Trailer for 300 MILES (Orwa Al Mokdad, 2016). Courtesy of Bidayyat.

This dialectical dimension is articulated reflexively, allowing the director to question him- or herself and to be questioned in relation to their practice. This questioning of their practice also involves exchanges and even confrontations with their elders—across generations—including within the framework of Bidayyat. We can thus see that a generation is also built through interaction—both exchange and confrontation.

From this perspective, the generational dimension appears as much in the positioning of the young directors vis-à-vis the political situation as in their relationship with the structures of documentary film production. These young directors find themselves in a dual situation, both influenced by and distancing themselves from directors active pre-2011. Bidayyat organized numerous workshops and training sessions with experienced directors, filmmakers, and film professionals already active before 2011, such as Ghassan Salhab, Marcel Khalife, Joude Gorani, and Rania Stephan. As an organization, Bidayyat has played the role of facilitator, allowing the emergence of a creative space where young directors with different visions have been able to conceive documentaries from a variety of film materials (pre- and post-2011 footage; images filmed in Syria; footage shot in Lebanon, Turkey, Europe; as well as archival footage). But the films of the young directors express both the influence of an older generation and a necessary distance to assert their own I-voice, which, I’m arguing, is a generational trait.

The role and oeuvre of Bidayyat’s founder and director, Mohammad Ali Atassi, in particular support this hypothesis. In his documentaries Ibn al-Am (2001), Ibn al-Am Online (2012), and Waiting for Abu Zaid (2010), Atassi seeks above all to create a context, a space, in which exchange—and subsequently confrontation—can take place, at times actively intervening to catalyze exchange. 

His codirected film Our Terrible Country constitutes a form of transition, because even though the director’s I-voice intervenes in the film and participates in the dialectic, he is above all a sparring partner. In a scene set in a restaurant in Istanbul, Atassi becomes a go-between for two generations of dissidents, represented by the intellectual Yassin al-Haj Saleh and Atassi’s young codirector, Ziad Homsi. These interactions and these tensions, at the onset of exile as well as during the gestation phases of the projects and in postproduction, contribute to the emergence of a group of directors, including Orwa Al Mokdad, Yaser Kassab, and Avo Kaprealian, which could be likened to the forms of generational exchange described by David Scott, simultaneously agonistic and sympathetic.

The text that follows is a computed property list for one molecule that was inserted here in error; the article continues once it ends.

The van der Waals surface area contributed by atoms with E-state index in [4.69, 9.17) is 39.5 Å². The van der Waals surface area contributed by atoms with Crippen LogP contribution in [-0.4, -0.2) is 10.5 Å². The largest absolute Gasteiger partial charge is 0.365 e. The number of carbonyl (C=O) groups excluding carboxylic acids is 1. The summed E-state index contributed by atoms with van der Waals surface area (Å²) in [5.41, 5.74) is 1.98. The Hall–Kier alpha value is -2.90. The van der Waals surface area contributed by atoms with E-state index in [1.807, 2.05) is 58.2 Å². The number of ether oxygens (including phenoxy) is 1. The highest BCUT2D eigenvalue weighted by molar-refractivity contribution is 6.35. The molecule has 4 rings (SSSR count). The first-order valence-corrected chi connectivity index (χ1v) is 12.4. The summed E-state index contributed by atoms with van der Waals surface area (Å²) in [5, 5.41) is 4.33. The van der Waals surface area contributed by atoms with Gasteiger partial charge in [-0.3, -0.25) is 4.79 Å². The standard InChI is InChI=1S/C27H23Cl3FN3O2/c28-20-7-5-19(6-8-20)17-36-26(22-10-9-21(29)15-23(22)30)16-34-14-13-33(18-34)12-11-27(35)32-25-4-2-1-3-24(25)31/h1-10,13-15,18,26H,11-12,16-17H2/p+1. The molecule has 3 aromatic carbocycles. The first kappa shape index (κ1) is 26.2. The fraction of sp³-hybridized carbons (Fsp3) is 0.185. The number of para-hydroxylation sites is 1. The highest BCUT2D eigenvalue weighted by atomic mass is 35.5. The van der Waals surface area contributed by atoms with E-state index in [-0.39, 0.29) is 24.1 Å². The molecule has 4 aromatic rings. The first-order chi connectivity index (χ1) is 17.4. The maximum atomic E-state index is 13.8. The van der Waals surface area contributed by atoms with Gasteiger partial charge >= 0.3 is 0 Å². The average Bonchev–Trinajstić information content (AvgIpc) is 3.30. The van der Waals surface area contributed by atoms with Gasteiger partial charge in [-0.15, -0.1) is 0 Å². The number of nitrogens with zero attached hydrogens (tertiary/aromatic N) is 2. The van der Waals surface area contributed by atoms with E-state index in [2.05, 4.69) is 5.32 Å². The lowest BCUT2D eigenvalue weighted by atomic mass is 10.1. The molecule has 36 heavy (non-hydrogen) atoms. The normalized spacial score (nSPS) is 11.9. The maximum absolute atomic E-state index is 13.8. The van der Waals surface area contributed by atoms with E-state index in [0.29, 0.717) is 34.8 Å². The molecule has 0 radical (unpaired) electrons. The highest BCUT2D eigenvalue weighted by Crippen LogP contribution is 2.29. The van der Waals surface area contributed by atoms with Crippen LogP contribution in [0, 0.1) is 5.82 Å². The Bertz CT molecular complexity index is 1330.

OUR TERRIBLE COUNTRY (Mohammad Ali Atassi, Ziad Homsi, 2014). Courtesy of Bidayyat.

The themes of exchange across generations, collaborative and combative, is made both explicit and metaphorical in Orwa Al Mokdad’s Resurrection. The director appears in the film, addressing both his producer, Mohammad Ali Atassi, and his own inner ghosts through the voiceover. The film’s hallucinatory narrative is a kind of descent into hell in order to question the Syrian conflict through cinema, which involves a form of emancipation for Al Mokdad, including from his influences. 

Resurrection is a particularly enlightening example of the dialectical dimension of documentaries marked by an entanglement of memories. Indeed, Al Mokdad mixes his reminiscences of the Syrian conflict with the ghosts of the Lebanese Civil War through the haunting figure of the late Lebanese director Maroun Bagdadi (1950–93), who died prematurely in an accidental fall, and the poet Khalil Hawi (1919–82), who took his own life during the Israeli invasion of Beirut. 

Al Mokdad draws on a sequence in Maroun Bagdadi’s film Out of Life (1991) in which a horse is shot in the middle of the street. In Resurrection, Al Mokdad is confronted by a hybrid creature with a human body and a horse’s head. The creature, a figment of his imagination and a sort of waking nightmare, sits opposite the director, critiquing his work and confronting him with the question of whether he thinks of himself as a hero and savior.


Between 2013 and 2022, several characteristics of Syrian artistic creation in exile crystallized at Bidayyat. Never before had Syrians made so many documentaries in such a short period of time. And yet these films were rarely screened in Syria. While Bidayyat’s location in Beirut guaranteed proximity to Syria, the influence of Bidayyat’s documentaries was largely ensured by screenings at international festivals. Finally, these documentaries were produced with relatively small sums of money, especially compared to fiction films, but also in comparison to other contemporary documentaries being made about Syria. As a result, Bidayyat’s production required the support of foundations, cultural institutions, and regional funders.